Howto: Mount New File System To Running Solaris 10 Zone


I recently came across the need to mount a new file system to a Solaris 10 non-global zone without rebooting the actual zone. There are other ways to accomplish this same task but most of the solutions I’ve found required rebooting the non-global zone. Unfortunately, we could not take an outage by rebooting the non-global zone yet the file system needed to be added to the zone.
The method below describes a way in which you can mount a new file system (UFS) to a running Solaris 10 zone without the need of a reboot.


  • Assumptions:
  • All commands need to be run from the global zone as the root user unless otherwise specified.
  • A Solaris 10 host with at least one running non-global zone.
  • You can not unmount the file system from the non-global zone. Some say this is a benefit

Lets get started!
Done. No need to reboot the non-global zone!

  • Log into the global zone and create the new file system like you normally would. In this example, I use SVM to create a new metadevice (d1000), one way mirror (d2000), and a 1Gig soft partition (d2001). Your mileage may vary.
# metainit d1000 1 1 c1t5d0s0 -i 128k
# metainit d2000 -m d1000
# metainit d2001 -p d2000 1g
# echo y | newfs -i 8192 /dev/md/rdsk/d2001
    Create the block and character devices for the zone. Run “ls -lL” against the newly created soft partition (d2001) to find the major and minor character and block values.
# ls -lL /dev/md/*dsk/d2001
brw-r----- 1 root sys 85, 2001 Oct 6 13:46 /dev/md/dsk/d2001
crw-r----- 1 root sys 85, 2001 Oct 6 13:47 /dev/md/rdsk/d2001

NOTE: The major and minor values are 85 and 2001, respectively. Notice that the “dsk” device is a“block-type” file and “rdsk” device is a “character-type” file.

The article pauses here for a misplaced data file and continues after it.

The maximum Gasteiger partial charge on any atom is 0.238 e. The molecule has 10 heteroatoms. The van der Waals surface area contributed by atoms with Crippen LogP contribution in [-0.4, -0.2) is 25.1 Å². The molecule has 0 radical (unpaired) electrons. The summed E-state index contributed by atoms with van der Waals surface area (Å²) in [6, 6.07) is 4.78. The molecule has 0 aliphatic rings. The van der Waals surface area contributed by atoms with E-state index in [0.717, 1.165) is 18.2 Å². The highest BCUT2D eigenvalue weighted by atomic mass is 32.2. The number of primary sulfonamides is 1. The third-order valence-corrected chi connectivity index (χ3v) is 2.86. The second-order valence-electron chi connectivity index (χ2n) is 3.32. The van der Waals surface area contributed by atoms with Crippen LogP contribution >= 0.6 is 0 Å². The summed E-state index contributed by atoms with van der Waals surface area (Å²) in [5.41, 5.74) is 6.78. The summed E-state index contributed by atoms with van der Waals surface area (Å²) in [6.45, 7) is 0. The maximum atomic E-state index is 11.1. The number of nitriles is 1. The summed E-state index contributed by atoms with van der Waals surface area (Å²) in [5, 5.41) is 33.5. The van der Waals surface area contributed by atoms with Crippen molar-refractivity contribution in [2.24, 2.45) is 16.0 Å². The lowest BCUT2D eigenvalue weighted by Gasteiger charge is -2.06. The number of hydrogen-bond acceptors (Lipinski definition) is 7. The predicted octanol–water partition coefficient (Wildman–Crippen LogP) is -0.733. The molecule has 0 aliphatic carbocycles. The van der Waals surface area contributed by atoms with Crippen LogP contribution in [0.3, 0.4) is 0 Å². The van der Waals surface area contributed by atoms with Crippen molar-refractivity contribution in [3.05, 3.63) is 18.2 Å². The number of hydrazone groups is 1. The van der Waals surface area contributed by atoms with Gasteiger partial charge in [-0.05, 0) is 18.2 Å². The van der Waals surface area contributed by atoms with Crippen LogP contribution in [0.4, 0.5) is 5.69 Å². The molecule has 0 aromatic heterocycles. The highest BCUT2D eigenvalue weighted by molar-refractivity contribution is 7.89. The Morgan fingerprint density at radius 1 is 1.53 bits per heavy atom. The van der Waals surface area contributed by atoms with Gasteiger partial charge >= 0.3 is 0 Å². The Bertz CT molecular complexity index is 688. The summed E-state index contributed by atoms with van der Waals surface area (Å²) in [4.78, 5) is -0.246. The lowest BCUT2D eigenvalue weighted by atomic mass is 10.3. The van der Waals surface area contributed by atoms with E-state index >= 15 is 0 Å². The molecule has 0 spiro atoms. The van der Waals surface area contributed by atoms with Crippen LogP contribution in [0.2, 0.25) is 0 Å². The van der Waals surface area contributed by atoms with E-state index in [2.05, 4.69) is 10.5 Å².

•  Run mknod to create the two special files for the zone. Keep in mind that the name of the two files need to be saved down the myzone device path.
# mknod /zones/myzone1/dev/md/dsk/d2001 b 85 2001
# mknod /zones/myzone1/dev/md/rdsk/d2001 c 85 2001
  •  Correct the permissions and ownerships of the new d2001 block-type and character-type files.
# chmod 640 /zones/myzone1/dev/md/*dsk/d2001
# chown root:root /zones/myzone1/dev/md/*dsk/d2001
  •  Create a mount point in the “myzone1″ non-global zone.
# mkdir /zones/myzone1/root/wandisimo
  •  Confirm its not already mounted
# mount | grep wandisimo

You should not get anything back from the command above.

  • Mount the file system
# mount /dev/md/dsk/d2001 /zones/myzone1/root/wandisimo

You are probably thinking to your self, “Why couldn’t we just skip to this step and be done with it?” From my testing, if the block and character files are not created down the “myzone1″ device path first, it fails to mount. If you were to add the soft partition using zonecfg or by adding it to the zone XML file then rebooting the non-global zone, the boot process actually creates the block and character device for you.
NOTE: Even though the file system successfully gets mounted, it will not show up in a “df” output as actually being mounted.

  • Check to see if its mounted
# df -h | grep wandisimo

You should not get any output.

  • Confirm the file system is in fact mounted by running the mount command
# mount | grep wandisimo
/zones/myzone1/root/wandisimo on /dev/md/dsk/d2001 read/write/setuid/devices/intr/largefiles/logging/xattr/onerror=panic/dev=15407d3 on Tue Oct 6 14:11:45 2009
  •  Log into the running non-global zone (myzone1) to confirm the file system is indeed mounted
# zlogin myzone1
(myzone1)# df -h /wandisimo
Filesystem size used avail capacity Mounted on
/wandisimo 1008M 1.0M 947M 1{29abae026baad3be178e8b4d9df8b452ab37360abfdefacab414000aba9cdfd4} /wandisimo

If you would like to make this permanent, you will need to add it to the /etc/vfstab in the global zone.

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